It is hard not to view this as part of the massive gaslighting campaign that has produced the idea that universities should be “safe spaces” from offence — as opposed to quite specifically places where one expects to be challenged (and if lucky, offended). It’s understandable that American students — aka teenagers — forget that university is the place to acquire introspection and doubt, critical thinking and intellectual fortitude. That their teachers forget it is the stuff of crumbling empires.

The defense of the university presidents amounts to a claims that these “leaders” were sticking to the letter of the law. Essentially, that the US Constitution protects free speech, which some may think includes calls to genocide. But does it really?

There are limits of freedom of speech in the United States, established through legal precedents and interpretations by the courts, usually the Supreme Court. These include restrictions if speech presents a “clear and present danger” to public safety; if it explicitly encourages or incites imminent lawless action; if it directly incites violence; and when it constitutes a “true threat” to commit harm to another person.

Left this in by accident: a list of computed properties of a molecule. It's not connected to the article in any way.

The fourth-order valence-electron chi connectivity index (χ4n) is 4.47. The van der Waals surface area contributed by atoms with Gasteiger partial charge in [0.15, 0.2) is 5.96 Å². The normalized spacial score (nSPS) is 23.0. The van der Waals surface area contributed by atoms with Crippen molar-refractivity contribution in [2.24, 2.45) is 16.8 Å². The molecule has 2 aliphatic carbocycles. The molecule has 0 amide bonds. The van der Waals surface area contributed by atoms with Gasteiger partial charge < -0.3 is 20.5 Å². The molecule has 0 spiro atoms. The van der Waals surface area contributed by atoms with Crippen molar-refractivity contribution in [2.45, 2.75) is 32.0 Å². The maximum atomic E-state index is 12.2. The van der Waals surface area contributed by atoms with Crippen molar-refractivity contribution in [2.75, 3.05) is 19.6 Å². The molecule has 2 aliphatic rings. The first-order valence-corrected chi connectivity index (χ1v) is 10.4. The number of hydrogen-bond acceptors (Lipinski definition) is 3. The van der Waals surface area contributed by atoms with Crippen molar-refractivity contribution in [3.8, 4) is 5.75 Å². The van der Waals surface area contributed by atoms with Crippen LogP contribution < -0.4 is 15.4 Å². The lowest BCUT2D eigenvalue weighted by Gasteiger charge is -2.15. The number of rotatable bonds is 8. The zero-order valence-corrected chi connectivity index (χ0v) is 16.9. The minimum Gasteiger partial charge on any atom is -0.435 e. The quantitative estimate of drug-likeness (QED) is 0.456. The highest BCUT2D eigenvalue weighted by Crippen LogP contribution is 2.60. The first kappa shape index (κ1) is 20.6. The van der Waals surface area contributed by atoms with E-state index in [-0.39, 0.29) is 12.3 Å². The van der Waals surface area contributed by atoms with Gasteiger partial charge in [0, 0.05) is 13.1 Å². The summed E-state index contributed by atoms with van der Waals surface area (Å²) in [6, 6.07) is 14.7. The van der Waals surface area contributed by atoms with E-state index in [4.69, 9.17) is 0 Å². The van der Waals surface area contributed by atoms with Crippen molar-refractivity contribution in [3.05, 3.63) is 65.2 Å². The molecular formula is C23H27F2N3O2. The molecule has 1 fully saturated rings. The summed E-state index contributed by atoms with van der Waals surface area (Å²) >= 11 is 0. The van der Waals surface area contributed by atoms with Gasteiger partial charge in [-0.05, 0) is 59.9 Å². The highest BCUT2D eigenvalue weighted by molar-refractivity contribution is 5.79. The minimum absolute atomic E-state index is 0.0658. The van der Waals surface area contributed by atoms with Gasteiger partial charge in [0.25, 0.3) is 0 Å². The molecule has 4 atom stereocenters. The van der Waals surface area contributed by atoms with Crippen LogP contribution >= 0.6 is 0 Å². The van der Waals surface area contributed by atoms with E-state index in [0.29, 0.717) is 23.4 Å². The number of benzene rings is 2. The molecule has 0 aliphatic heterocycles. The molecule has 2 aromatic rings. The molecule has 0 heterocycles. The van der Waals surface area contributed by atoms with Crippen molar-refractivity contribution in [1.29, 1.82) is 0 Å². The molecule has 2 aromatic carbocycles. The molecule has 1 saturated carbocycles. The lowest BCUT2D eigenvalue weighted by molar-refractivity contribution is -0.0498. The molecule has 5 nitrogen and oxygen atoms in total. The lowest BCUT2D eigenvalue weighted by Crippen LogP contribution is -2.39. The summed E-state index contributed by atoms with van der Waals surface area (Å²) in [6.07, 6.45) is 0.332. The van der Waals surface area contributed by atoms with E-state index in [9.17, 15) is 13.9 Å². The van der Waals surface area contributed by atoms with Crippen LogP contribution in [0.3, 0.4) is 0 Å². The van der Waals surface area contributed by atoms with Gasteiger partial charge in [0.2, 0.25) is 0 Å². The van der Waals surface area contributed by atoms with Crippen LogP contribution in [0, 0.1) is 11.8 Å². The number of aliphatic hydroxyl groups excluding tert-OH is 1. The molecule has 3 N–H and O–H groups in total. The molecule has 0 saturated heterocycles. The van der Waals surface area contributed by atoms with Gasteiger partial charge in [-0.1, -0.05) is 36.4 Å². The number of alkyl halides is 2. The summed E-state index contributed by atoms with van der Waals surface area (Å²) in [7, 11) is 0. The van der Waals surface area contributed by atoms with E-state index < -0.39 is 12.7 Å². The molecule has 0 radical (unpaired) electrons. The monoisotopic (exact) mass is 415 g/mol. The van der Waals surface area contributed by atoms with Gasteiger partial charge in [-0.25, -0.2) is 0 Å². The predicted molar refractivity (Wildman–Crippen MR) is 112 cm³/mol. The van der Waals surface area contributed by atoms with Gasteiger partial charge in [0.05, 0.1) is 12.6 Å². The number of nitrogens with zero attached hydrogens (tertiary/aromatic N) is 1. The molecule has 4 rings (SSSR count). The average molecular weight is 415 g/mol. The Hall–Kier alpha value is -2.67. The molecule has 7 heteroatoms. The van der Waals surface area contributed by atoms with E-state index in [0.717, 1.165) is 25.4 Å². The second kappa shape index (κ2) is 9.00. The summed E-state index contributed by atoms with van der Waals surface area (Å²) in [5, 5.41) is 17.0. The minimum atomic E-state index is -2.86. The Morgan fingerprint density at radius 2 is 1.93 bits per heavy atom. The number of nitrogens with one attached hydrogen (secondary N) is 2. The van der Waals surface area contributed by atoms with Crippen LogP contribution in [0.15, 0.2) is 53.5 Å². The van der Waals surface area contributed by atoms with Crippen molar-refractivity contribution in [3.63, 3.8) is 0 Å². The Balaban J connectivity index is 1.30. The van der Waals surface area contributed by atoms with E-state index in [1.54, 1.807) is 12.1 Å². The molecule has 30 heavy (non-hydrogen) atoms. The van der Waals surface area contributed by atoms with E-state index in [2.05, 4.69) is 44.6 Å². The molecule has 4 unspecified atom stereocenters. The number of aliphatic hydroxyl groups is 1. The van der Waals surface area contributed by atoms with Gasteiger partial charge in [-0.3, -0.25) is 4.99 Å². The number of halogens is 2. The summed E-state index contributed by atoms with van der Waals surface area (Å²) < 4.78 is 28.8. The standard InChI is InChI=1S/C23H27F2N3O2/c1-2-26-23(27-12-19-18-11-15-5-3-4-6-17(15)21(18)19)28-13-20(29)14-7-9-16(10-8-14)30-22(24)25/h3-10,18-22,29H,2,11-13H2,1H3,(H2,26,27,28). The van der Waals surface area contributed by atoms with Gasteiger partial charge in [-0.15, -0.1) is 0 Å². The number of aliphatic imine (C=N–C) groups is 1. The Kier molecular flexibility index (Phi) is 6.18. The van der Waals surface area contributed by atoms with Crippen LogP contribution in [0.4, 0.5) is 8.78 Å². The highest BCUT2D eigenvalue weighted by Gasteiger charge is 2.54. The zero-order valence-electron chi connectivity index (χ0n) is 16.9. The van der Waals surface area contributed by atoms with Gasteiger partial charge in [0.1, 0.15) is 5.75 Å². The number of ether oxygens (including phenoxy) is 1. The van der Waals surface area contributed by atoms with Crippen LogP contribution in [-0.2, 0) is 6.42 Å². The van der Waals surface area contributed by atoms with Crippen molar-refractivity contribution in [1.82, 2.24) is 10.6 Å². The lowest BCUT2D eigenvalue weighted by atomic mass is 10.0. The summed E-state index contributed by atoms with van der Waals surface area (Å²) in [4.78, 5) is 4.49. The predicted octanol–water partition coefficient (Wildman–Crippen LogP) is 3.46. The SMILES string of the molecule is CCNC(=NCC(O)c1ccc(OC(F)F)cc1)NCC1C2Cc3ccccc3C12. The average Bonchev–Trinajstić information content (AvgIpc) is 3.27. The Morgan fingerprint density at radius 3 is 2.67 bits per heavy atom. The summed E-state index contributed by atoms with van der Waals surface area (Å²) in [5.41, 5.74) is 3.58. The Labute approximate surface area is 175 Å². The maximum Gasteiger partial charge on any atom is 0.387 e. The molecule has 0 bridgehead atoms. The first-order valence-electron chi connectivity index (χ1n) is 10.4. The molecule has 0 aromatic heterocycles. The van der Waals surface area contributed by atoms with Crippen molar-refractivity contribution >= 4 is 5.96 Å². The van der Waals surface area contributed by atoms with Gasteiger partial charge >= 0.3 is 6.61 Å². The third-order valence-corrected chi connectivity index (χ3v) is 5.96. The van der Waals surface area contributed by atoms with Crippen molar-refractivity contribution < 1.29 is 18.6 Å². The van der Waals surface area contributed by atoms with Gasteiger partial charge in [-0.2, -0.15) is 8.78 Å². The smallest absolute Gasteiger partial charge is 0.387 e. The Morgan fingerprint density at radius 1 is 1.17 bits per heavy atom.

Also, the issue at hand was the university codes of conduct, which like US state laws have some latitude versus the First Amendment to the Constitution, which is the source of the guarantee of free speech.

Years ago, I came into possession of a quite large University of Pennsylvania flag. The circumstances are not important, and my memory is hazy. But what is not hazy is my recollection of the Penn insignia on the flag. There was a fish there, which seems to symbolize wisdom in some cultures. And there was some Latin script.

It said the following: “Leges sine moribus vanae.” That means that laws without morality are in vain, or more precisely, are useless. For as long as she clings to the position, the current president of Penn might remember those words.

I would propose another motto to the trio of bureaucratic bumblers who preferred to turn a major clarifying moment in the war against bigotry into an occasion for legalistic quibbles. To paraphrase Ralph Waldo Emerson, whose work they may have heard of: A foolish nitpickery is the hobgoblin of cowardly minds.



Dan Perry

Journalist and comms professional who led the Associated Press in the Middle East, Africa, Europe & Caribbean. Author of Israel & the Quest for Permanence.